“It was at that time that Civicus: World Alliance for Citizen Participation was founded,” Prashar said. “Its first Secretary General, Miklos Marschall, was an active participant in this program, and I am pleased that the current Secretary General, Danny Sriskandarajah, is here tonight.” 

Marschall attended one of Salzburg Global’s first sessions on the role of NGOs as a young lecturer from Hungary. He became an early advocate of the third sector and credits Salzburg Global as being “directly responsible for the introduction and establishment of NGOs in Central and East Europe.”

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As the state-dominated regimes of communist Eastern Europe receded, civil society organizations emerged as a powerful and influential force on the world stage, according to Prashar, influencing public opinion and effectively harnessing the communication revolution to expand their reach. In the 2000s, for example, the world witnessed a surge in the mobilizing power of civil society and the impact of digital campaigning as the uprisings unfolded across the Middle East and North Africa in 2011. 

“Now the gains of the 1990s and 2000s appear to be under threat or are being reversed,” lamented Prashar. “Disillusionment with politics is rife, and many democracies are sliding toward autocracy.” 

Institutions of democratic systems have come to be seen as dysfunctional, Prashar said, pointing to political gridlock, ideological polarization, and gerrymandering in the United States as an example.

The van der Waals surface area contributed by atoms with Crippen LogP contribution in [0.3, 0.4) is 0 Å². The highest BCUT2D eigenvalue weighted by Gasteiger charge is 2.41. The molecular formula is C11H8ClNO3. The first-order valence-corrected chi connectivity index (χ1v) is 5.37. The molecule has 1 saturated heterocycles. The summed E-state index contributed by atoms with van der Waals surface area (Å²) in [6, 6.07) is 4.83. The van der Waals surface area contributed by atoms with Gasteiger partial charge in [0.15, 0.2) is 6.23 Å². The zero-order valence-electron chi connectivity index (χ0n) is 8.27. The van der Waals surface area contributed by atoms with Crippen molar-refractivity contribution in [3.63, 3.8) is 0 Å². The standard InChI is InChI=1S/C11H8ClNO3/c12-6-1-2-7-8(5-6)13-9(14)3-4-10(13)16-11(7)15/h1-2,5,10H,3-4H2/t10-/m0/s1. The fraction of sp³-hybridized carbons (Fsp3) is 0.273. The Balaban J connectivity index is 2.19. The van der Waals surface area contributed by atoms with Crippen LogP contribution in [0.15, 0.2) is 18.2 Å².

Prashar suggested the consequences of capitalism and financial downturns have led to a crisis of inequality – manifesting in decreasing social mobility and diverging economic fortunes – which has compounded public disillusionment and spurred support for anti-establishment parties. 

“To me, this is a wake-up call,” Prashar said. “Concern and outrage is not enough. We must understand the causes and develop strategies to respond to them.” 

Prashar offered some examples of positive developments in civil society, including increasing public scrutiny toward technology platforms that spread extremist or false content with no regard for public interest. 

She referred to a trust barometer produced by Edelman that recorded a recent plunge in trust for social media and an increase in public support for more traditional media.